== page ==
Preventive Medicine,  April 2014
Higgins, S. T., Washio, Y., Lopez, A. A., Heil, S. H., Solomon, L. J., Lynch, M. E., ... & Bernstein, I. M.
 

Cigarette smoking is the leading preventable cause of poor pregnancy outcomes in the U.S. and other industrialized countries, increasing risk for catastrophic pregnancy complications as well as adverse effects that extend into childhood and beyond. This study examines whether an efficacious voucher-based incentives intervention for decreasing smoking during pregnancy and increasing fetal growth could be improved without increasing costs. The strategy was to redistribute the usual incentives so that higher values were available early in the quit attempt.

 

Improving Medicaid Health Incentives Programs: Lessons from Substance Abuse Treatment Research

Preventive Medicine, March 2014
Hand, D. J., Heil, S. H., Sigmon, S. C., & Higgins, S. T.
 

This commentary addresses the efforts of Medicaid programs in several US states to employ financial incentives to increase healthy behavior among their beneficiaries. While these Medicaid incentive programs have been successful at boosting rates of less effortful behaviors, like semiannual dental visits, they have fallen short in promoting more complex behaviors, like smoking cessation, drug abstinence, and weight management. Incentives have been extensively studied as a treatment for substance use disorders for over 20 years, with good success. We identify two variables shown by meta-analysis to moderate the efficacy of incentive interventions in substance abuse treatment, the immediacy of incentive delivery and size (or magnitude) of the incentive, that are lacking in current Medicaid incentive program. We also offer some guidance on how these moderating variables could be addressed within Medicaid programs. This is a critical time for such analysis, as more than 10 states are employing incentives in their Medicaid programs, and some are currently reevaluating their incentive strategies.

 

Access to Treatment for Opioid Dependence in Rural America: Challenges and Future Directions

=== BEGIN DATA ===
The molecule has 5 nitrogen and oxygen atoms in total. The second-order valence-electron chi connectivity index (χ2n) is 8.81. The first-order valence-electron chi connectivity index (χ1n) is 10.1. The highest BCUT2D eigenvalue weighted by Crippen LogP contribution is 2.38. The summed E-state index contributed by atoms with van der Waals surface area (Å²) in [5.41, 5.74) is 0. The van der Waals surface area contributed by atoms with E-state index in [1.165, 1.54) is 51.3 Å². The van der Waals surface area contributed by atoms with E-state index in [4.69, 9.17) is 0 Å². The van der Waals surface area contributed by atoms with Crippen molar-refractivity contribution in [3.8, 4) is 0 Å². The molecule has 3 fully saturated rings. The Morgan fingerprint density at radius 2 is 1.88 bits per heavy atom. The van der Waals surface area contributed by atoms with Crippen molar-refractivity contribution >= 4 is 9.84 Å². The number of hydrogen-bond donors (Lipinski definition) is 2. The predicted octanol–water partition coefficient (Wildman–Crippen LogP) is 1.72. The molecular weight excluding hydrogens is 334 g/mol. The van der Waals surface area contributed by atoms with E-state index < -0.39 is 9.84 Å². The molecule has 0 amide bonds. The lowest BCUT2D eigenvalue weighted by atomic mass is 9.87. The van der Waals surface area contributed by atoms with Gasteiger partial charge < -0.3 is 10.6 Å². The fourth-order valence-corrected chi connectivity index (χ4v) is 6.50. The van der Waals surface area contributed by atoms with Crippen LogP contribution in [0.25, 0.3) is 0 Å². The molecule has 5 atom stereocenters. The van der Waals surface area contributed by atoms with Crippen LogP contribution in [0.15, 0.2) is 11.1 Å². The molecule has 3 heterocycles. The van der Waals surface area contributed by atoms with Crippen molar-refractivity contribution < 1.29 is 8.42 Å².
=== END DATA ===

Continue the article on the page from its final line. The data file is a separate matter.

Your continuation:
JAMA Psychiatry, February 2014
Sigmon, S. C.
 

Opioid abuse is reaching epidemic proportions in the United States. The consequences of opioid abuse and dependence include emergency department visits, premature death, HIV, hepatitis, criminal activity, lost workdays, and economic costs that in the United States exceed $56 billion annually. Agonist maintenance is the most efficacious treatment for opioid dependence and dramatically reduces morbidity, mortality, and spread of infectious disease. However, demand for opioid maintenance treatment far exceeds available capacity. Due to inadequate public funding, unfavorable zoning regulations, and requirements for comprehensive care in programs that increase their cost, an alarming number of methadone clinics have extensive waitlists. Further, while approval of buprenorphine in 2002 extended agonist maintenance into general medical practices, many areas of the country have an insufficient number of physicians willing to prescribe buprenorphine, in part due to concerns about induction logistics, reimbursement challenges, potential for medication diversion, lack of professional support for the clinicians, and lack of psychosocial services for patients. One result of the current situation is that opioid-dependent patients can remain on waitlists for years, during which they are at substantial risk for illicit drug use, criminal activity, infectious disease, overdose, and mortality.